Shortland [q. v.] Edward Shortland [q. v.] and Peter Frederick Shortland [q. v.] were his brothers. Willoughby was educated at the Royal Naval College, and entered the service on 9 Jan. 1818. Being gazetted a lieutenant on 18 Aug. 1828, he served in the Galatea, 42 guns, and in the following year in the Ranger, 28 guns, on the Jamaica station. On 21 March 1831 he took the command of the Skipjack, a schooner of 5 guns, and in her remained in the West Indies until June 1833. In 1839 he accompanied Captain William Hobson, the first governor of New Zealand, to that colony, which had not then been annexed by England. Landing at Auckland on 29 Jan. 1840, the British sovereignty was proclaimed, and Lieutenant Shortland appointed colonial secretary. He proceeded to Port Nicholson, Wellington, and the English living there very willingly acknowledged Queen Victoria's authority and Shortland's nomination as their police magistrate. On the death of Captain Hobson on 10 Sept. 1842, the lieutenant administered the government of New Zealand until the arrival of Captain Robert Fitzroy on 31 Dec. 1843. During Shortland's temporary government the massacre of the white men by the Maoris at Wairau took place on 17 June 1843, and in his despatches to the home government he expressed his disapproval of the conduct of the settlers, to which he attributed the massacre. This action made him unpopular, and, when a report of his nomination as governor of New Zealand was circulated, a petition was sent from Auckland praying that he might not be appointed.
On 31 Dec. 1843 he resigned the colonial secretaryship, and in 1845 became president of the island of Nevis in the Leeward Islands. Removing from Nevis, he was governor of Tobago from 10 Jan. 1854 until 1856, and then, returning to England, resided on his property, Courtlands, Charleton, Kingsbridge, Devonshire, until his death there on 7 Oct. 1869. On 1 July 1864 he had been gazetted a retired commander in the navy. He married, in 1842, Isabella Kate Johnston, daughter of Robert A. Fitzgerald of Geraldine, co. Limerick.
[Gisborne's New Zealand Rulers, 1886, pp. 33–6; Mennell's Australian Biogr. 1892, p. 416; O'Byrne's Naval Biogr. 1849, p. 1065; Rusden's Hist. of New Zealand, 1883, i. 313–48.]
SHORTON, ROBERT (d. 1535), archdeacon of Bath, was one of the earliest scholars of Jesus College, Cambridge. He graduated M.A. in 1503, and was elected fellow of Pembroke Hall on 24 Nov. 1505. In 1507 he was chosen to preach before the university, and in 1509 graduated B.D., and was selected to read the divinity lecture instituted by Lord-chief-justice William Hussey [q. v.] On 9 April 1511 he was appointed the first master of St. John's College, newly founded by Margaret, the mother of Henry VII. The mastership was worth only 20l. a year. Shorton proved invaluable to the new college. During the whole of his term of office the erection of the buildings was proceeding, and, being an excellent man of business as well as a scholar, he superintended the progress of the work. He resigned his office before 1517. He was already dean of the chapel to Wolsey, who befriended him. Through Wolsey's influence he received an ample share of ecclesiastical preferment. On 1 Nov. 1517 he obtained the prebend of Donnington in the diocese of York, which on 7 May 1523 he exchanged for that of Fridaythorpe in the same see. In October 1518 he was chosen master of Pembroke Hall, and in the same year was appointed rector of Sedgefield in Durham. On 7 May 1522 he was appointed rector of Stackpole in Pembrokeshire, and on 14 April 1523 he received the prebend of Louth in the church of Lincoln. About this time he proved of great service to Wolsey in selecting scholars at Cambridge to be invited to join Wolsey's new college at Oxford. He received the honorary degree of D.D. from Oxford in 1525. On 8 April 1527 he was installed canon of Windsor. He was also Queen Catherine's almoner, and, as a staunch catholic, adhered to Queen Catherine when the divorce question arose. He was one of the few clergymen who supported the queen's cause in convocation. In 1529 Catherine appointed him master of the college of Stoke-by-Clare in Sussex. In 1534 he resigned the mastership of Pembroke Hall, perhaps influenced in part by the growth of protestant tendencies. He became archdeacon of Bath in 1535, and, dying on 17 Oct. of the same year, was buried at Stoke-by-Clare. By his will he left a hundred marks to St. John's College, twenty to St. Catharine's Hall, twenty to Peterhouse, and to Pembroke Hall a sum of money with which was bought Beaulieu's farm at Whittlesford in Cambridgeshire. He had previously endowed these colleges with other gifts of land. His portrait hangs in the combination-room at Peterhouse, Cambridge.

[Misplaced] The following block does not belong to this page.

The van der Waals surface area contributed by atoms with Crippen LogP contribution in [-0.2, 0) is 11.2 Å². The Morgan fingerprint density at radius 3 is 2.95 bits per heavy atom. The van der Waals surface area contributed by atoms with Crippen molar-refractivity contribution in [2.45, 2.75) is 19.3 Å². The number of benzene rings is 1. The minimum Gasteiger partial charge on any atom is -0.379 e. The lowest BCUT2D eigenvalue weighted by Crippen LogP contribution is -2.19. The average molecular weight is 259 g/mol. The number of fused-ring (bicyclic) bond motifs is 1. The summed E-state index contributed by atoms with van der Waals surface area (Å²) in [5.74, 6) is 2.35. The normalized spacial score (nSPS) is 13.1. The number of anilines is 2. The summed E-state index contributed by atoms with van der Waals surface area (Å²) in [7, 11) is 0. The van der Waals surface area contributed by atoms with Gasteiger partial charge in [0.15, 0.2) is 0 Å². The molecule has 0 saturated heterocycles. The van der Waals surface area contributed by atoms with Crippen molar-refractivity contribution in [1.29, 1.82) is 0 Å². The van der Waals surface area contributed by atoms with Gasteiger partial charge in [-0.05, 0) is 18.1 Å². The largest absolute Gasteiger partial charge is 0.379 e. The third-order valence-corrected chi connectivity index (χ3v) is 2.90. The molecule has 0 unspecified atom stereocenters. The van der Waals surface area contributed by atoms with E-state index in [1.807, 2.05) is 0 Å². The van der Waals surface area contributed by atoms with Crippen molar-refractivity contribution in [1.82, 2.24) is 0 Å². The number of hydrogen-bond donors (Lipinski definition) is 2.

[Baker's Hist. of St. John's College, Cambridge, ed. Mayor, index; Cole MSS. xix. 216, xlix,46; Wood's Fasti, ed. Bliss, i. 71; Willis's Architectural History of Cambridge, ed. Clark, i. 66, ii. 347-9; Brewer's Letters and Papers of